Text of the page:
Is it possible these guys are beginning to sense that the quiet moderate majority can hold sway over the minority militants? Let's hope so.
Representatives of Iraq's most influential Shiite leaders met here on Tuesday and demanded that Moktada al-Sadr, a rebel Shiite cleric, withdraw militia units from the holy cities of Najaf and Karbala, stop turning the mosques there into weapons arsenals and return power to Iraqi police and civil defense units that operate under American control.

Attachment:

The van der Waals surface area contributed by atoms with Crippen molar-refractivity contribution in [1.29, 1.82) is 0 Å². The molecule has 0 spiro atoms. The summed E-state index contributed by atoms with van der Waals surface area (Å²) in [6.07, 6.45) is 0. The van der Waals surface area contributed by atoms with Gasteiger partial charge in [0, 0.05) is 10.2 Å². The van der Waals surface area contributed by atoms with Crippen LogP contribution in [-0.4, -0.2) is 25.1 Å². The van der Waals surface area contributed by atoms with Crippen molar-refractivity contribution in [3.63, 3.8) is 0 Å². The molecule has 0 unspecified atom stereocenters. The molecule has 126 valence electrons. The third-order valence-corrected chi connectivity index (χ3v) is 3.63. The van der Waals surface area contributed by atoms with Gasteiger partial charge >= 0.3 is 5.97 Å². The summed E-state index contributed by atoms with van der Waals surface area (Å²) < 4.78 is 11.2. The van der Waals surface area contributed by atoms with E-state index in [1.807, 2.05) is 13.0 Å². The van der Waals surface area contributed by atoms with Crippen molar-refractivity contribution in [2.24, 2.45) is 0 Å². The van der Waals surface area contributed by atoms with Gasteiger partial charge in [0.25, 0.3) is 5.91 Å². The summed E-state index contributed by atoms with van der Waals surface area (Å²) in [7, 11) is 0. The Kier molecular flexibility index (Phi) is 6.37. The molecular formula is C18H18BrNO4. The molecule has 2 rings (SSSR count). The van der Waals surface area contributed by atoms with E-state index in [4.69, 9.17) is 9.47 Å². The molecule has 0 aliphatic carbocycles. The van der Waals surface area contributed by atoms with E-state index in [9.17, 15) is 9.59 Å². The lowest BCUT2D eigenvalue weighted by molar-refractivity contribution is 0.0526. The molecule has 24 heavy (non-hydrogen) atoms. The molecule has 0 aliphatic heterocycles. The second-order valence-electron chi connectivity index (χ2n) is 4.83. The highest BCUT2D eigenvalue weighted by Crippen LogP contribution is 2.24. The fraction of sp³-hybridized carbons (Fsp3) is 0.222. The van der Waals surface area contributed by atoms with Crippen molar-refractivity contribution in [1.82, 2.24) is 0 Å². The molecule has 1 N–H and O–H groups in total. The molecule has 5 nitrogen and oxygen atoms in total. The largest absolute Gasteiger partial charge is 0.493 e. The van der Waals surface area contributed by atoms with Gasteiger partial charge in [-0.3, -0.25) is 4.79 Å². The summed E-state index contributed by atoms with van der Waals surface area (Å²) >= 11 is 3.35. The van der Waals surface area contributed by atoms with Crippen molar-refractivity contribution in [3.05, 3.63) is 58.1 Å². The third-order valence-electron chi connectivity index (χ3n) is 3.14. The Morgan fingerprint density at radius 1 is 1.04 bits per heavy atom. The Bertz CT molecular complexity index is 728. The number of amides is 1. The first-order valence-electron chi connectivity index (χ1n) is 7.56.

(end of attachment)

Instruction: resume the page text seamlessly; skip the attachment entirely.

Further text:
The Shiite leaders also called, in speeches and in interviews after the meeting, for a rapid return to the American-led negotiations on Iraq's political future. The negotiations have been sidelined for weeks by the upsurge in violence associated with Mr. Sadr's uprising across central and southern Iraq and the simultaneous fighting in Falluja, the Sunni Muslim city west of Baghdad.
On Tuesday, the Shiite leaders, including a representative of a Shiite clerical group that has close ties to Grand Ayatollah Ali al-Sistani, effectively did what the Americans have urged them to do since Mr. Sadr, a 31-year-old firebrand, began his attacks in April: they tied Iraq's future, and that of Shiites in particular, to a renunciation of violence and a return to negotiations.